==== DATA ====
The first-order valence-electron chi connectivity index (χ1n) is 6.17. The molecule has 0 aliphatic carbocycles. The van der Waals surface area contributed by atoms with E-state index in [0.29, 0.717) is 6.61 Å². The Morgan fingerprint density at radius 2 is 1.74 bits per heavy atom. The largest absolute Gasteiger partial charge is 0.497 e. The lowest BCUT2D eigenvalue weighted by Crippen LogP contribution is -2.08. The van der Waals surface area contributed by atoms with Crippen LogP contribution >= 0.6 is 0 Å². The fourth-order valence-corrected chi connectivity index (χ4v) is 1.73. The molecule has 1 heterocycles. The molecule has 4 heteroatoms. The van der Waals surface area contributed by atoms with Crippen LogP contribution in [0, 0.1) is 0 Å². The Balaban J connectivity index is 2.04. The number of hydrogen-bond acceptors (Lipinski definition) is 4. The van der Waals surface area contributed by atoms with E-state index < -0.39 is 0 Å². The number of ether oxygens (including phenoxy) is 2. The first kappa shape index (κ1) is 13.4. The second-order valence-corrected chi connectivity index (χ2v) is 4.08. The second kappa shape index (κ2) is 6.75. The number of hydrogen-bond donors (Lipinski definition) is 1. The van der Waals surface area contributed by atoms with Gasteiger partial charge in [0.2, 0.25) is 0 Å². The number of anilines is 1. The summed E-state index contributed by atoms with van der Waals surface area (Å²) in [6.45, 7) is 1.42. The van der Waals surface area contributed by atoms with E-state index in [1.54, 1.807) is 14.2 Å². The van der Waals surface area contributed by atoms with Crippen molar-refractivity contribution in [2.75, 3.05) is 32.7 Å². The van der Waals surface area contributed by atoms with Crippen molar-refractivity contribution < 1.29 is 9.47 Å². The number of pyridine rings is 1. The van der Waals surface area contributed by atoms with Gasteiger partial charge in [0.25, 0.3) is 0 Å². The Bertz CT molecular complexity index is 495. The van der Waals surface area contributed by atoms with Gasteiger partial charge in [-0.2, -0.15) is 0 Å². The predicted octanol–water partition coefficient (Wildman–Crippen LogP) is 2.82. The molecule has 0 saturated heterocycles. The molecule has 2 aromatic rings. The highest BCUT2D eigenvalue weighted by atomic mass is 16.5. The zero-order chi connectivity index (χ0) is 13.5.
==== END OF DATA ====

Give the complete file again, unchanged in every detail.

The first-order valence-electron chi connectivity index (χ1n) is 6.17. The molecule has 0 aliphatic carbocycles. The van der Waals surface area contributed by atoms with E-state index in [0.29, 0.717) is 6.61 Å². The Morgan fingerprint density at radius 2 is 1.74 bits per heavy atom. The largest absolute Gasteiger partial charge is 0.497 e. The lowest BCUT2D eigenvalue weighted by Crippen LogP contribution is -2.08. The van der Waals surface area contributed by atoms with Crippen LogP contribution >= 0.6 is 0 Å². The fourth-order valence-corrected chi connectivity index (χ4v) is 1.73. The molecule has 1 heterocycles. The molecule has 4 heteroatoms. The van der Waals surface area contributed by atoms with Crippen LogP contribution in [0, 0.1) is 0 Å². The Balaban J connectivity index is 2.04. The number of hydrogen-bond acceptors (Lipinski definition) is 4. The van der Waals surface area contributed by atoms with E-state index < -0.39 is 0 Å². The number of ether oxygens (including phenoxy) is 2. The first kappa shape index (κ1) is 13.4. The second-order valence-corrected chi connectivity index (χ2v) is 4.08. The second kappa shape index (κ2) is 6.75. The number of hydrogen-bond donors (Lipinski definition) is 1. The van der Waals surface area contributed by atoms with Gasteiger partial charge in [0.2, 0.25) is 0 Å². The number of anilines is 1. The summed E-state index contributed by atoms with van der Waals surface area (Å²) in [6.45, 7) is 1.42. The van der Waals surface area contributed by atoms with E-state index in [1.54, 1.807) is 14.2 Å². The van der Waals surface area contributed by atoms with Crippen molar-refractivity contribution in [2.75, 3.05) is 32.7 Å². The van der Waals surface area contributed by atoms with Crippen molar-refractivity contribution < 1.29 is 9.47 Å². The number of pyridine rings is 1. The van der Waals surface area contributed by atoms with Gasteiger partial charge in [0.25, 0.3) is 0 Å². The Bertz CT molecular complexity index is 495. The van der Waals surface area contributed by atoms with Gasteiger partial charge in [-0.2, -0.15) is 0 Å². The predicted octanol–water partition coefficient (Wildman–Crippen LogP) is 2.82. The molecule has 0 saturated heterocycles. The molecule has 2 aromatic rings. The highest BCUT2D eigenvalue weighted by atomic mass is 16.5. The zero-order chi connectivity index (χ0) is 13.5.